Behind a fence in the Museum is a model of the beautiful Belovezhsky Palace, built in 1889-1894, but strongly damaged beyond repair during the Great Patriotic War. Fifteen years after the war, the sad ruins were finally demolished.
Winter and summer
The second largest showhall in the Museum displays “The seasons” exhibition about animals of the present forest: wolves, wild boars, hares, the lynx and the badger. Here one can also learn seasonal characteristics of the forest.
The badger is a wonderfully clean little beast, so tidy that he replaces his burrow’s “carpet” of leaves and twigs every spring and every autumn. The badger pays most careful attention to the creation and maintenance of his burrow, carefully choosing the proper foliage with which to line it, and permitting no unwanted objects to intrude into his home. One day, while inspecting animal habitats, a young naturalist unintentionally dropped his spectacle-case into a badger’s burrow. The next day a museum worker returned to the area and noticed that the badger has set the spectacle-case neatly outside the burrow’s entrance.
Two deers on the next stand rammed their antlers more than 50 years ago. This couple also has its own story: “When they were found, one deer was dead, the other nearly so, from hunger and exhaustion brought on by trying to haul the remains of his antagonist. The suffering creature was killed and from the entangled horns, the scarecrow shown in the display was created.”
The third showhall depicts aquatic inhabitants and marsh dwellers. In the center of the room is located an ancient oak whose branches are populated by diverse bird species, and whose imposing roots are replete with little “jumping” rodents. “The oak is considered as the Pushcha symbol. Being aged, he shelters every forest creature, feeding and protecting them,” — says our guide.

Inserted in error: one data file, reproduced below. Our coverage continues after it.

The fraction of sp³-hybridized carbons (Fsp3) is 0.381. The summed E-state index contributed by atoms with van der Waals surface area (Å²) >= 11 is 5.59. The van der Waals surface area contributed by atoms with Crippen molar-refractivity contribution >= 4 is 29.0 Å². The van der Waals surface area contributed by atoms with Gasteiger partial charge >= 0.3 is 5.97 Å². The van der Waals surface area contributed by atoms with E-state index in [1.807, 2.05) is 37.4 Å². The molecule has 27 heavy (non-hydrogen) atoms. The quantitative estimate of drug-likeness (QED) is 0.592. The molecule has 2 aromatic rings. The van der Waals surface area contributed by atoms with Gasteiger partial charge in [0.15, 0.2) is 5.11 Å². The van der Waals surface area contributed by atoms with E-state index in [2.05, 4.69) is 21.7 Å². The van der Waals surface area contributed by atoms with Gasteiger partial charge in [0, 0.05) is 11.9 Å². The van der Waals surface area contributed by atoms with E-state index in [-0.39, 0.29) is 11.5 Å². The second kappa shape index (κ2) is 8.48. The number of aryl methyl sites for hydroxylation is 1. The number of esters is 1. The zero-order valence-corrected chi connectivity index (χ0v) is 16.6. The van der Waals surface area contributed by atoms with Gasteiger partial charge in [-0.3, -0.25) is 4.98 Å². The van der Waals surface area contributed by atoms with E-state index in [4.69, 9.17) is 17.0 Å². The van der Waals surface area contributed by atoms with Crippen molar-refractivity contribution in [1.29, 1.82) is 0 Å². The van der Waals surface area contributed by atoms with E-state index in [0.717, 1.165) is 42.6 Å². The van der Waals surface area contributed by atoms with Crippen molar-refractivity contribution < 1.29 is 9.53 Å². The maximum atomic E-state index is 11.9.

Near the ancient oak one can find the hoopoe scarecrow. Such unusual English and scientific names (lat. Upupa epops) was given because of his singing. According to one version the hoopoe is a close relative of the hornbill.
Our tour comes to an end. The way back to Puginal is full of photographs depicting major historical events in Belovezhskaya Pushcha. The pictures of Polish aurochs arriving Pushcha, Belovezhskaya agreement signing, and students working in the Forest, turn the last pages of our little journey.
A lot of other stories are waiting to be told in Belovezhskaya Pushcha Nature Museum!
All exhibitions are open 9 a.m. to 6 p.m. weekdays, and 9 a.m. to 8 p.m. on weekends and holidays.
Prices (as of 2014):
Tickets: 20,000* for adults, 10,000 for children;
Guide services: less than 10 people group – 50,000, over 10 people – 100,000;
Audio guide: 35,000 per hour;
Foreign language tour: 30,000.
*all prices in BYR
For more information and tour applications call 8 (1631) 56-3-98.
Prepared by Stanislav Korshunov.